Thus, I make two sets of plans — A simple, loose one that covers the month and a reasonably tight, detailed one for the day. I remind myself to keep an open mind, make allowances for my mental health when necessary, and prepare to adapt to any situation outside my control.
A failure to keep up with the plan seems much lesser in magnitude now, because it’s effects can only be felt through one day. Tomorrow’s program will be adjusted accordingly. Success is much easier to attain, as there are only a few items to check off.
The definition of a good day has permanently changed and is now equivalent to an okay day. Keeping things normal when nothing is normal is a feat in itself. Having an “okay day” helps me feel validated and eager to have another one. What felt like a series of inconsequential days before, seems like progress now. Every such day is a win, a step in the right direction.
Short term planning has also opened up a lot of free space in my mind. I was needlessly scared of this. For most parts, my mind enjoys being disengaged and thinking of only two or three things in advance.
I also find myself pondering about random subjects, like will Gilmore Girls redeem itself with another season. After a spirited debate with myself on the future of the show, I feel relaxed. Sometimes, less is indeed more.
Putting my mental health first has allowed me to be more protective and selective for myself.
Whether it’s limiting my exposure to other people’s activities or restricting the time spent on my phone, each step has helped me carve out a path that is more suited to my current needs.
On rainy days, I stop myself from thinking about work or checking how my articles are performing. I don’t read anything on the internet — I trade them for classic novels. On sunnier days, I check in with the reality of the world and expose myself to uncomfortable truths.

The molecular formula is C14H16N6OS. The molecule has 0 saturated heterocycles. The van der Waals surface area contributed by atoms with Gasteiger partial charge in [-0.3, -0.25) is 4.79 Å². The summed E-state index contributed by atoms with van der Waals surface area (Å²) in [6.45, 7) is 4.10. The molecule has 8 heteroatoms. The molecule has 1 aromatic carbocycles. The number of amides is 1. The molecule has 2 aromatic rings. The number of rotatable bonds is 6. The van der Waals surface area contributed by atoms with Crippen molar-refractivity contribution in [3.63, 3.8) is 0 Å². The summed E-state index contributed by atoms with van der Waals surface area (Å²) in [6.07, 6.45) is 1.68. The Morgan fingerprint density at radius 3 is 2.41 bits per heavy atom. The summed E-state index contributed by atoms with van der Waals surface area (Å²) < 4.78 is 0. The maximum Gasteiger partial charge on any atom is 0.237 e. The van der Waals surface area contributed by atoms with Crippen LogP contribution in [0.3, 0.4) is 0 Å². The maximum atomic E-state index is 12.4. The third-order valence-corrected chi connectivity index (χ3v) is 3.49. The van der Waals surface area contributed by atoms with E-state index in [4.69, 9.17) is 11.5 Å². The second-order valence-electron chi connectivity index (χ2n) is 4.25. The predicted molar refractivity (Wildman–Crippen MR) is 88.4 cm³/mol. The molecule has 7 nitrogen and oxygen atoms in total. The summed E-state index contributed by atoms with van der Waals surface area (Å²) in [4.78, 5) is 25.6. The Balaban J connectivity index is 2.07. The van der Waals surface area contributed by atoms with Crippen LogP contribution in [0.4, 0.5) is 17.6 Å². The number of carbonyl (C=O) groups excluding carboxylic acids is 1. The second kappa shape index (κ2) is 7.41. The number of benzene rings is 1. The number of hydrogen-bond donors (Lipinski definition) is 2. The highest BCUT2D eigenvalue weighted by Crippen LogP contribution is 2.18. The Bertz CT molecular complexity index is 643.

But most days, I find myself in the middle. I am very selective about who I text or call, strictly control the content I consume and read essential news items only when I am ready for it. I try to find a balance between work and personal time and don’t reprimand myself for taking more of the latter.
I have also stopped being hard on myself for swimming against the tide.
As I engage in only a select set of activities, there isn’t much room for comparison with others. Keeping my focus primarily on myself helps me not feel envious when someone talks about their fitness journey through quarantine, and I also don’t gloat when someone else is doing worse than me.
Protecting yourself is not a bad thing. I am completely in touch with reality, and I feel it’s harshness intermittently. But for the most part, I do get to create my own version of it, an oasis if you will, where nothing else can affect me. And I feel content in my bubble.
For the last few years, stepping out of my house for social purposes has been a challenge for me.
I used to spend an unbelievably large amount of time planning every little detail of the outing, such as the exact time I would take to get ready, which pair of shoes to wear as my weather app predicted rain.
Should I pack my tote bag in advance, how much of a grace period should I allow for my Uber to arrive, and what I may order when at the restaurant?
I would spend almost one day, and many moments in the preceding two weeks, to prepare for this adventure. Afterward, I would have to allocate some time for rest and recuperation from the exhaustion of said outing.
If I were going to meet a few people, then a new, rather substantial element would get added to the mix — Imagining conversations that I would have with them in my head.
What to say and what not to say — What unfiltered statements or jokes should not leave the confines of my mind. How much to talk about what I have been going through — Treading the fine line between sharing and oversharing.
Then, I would have to reserve even more time after, for a play by play reenactment of this meeting, obsessing about what I could have done differently.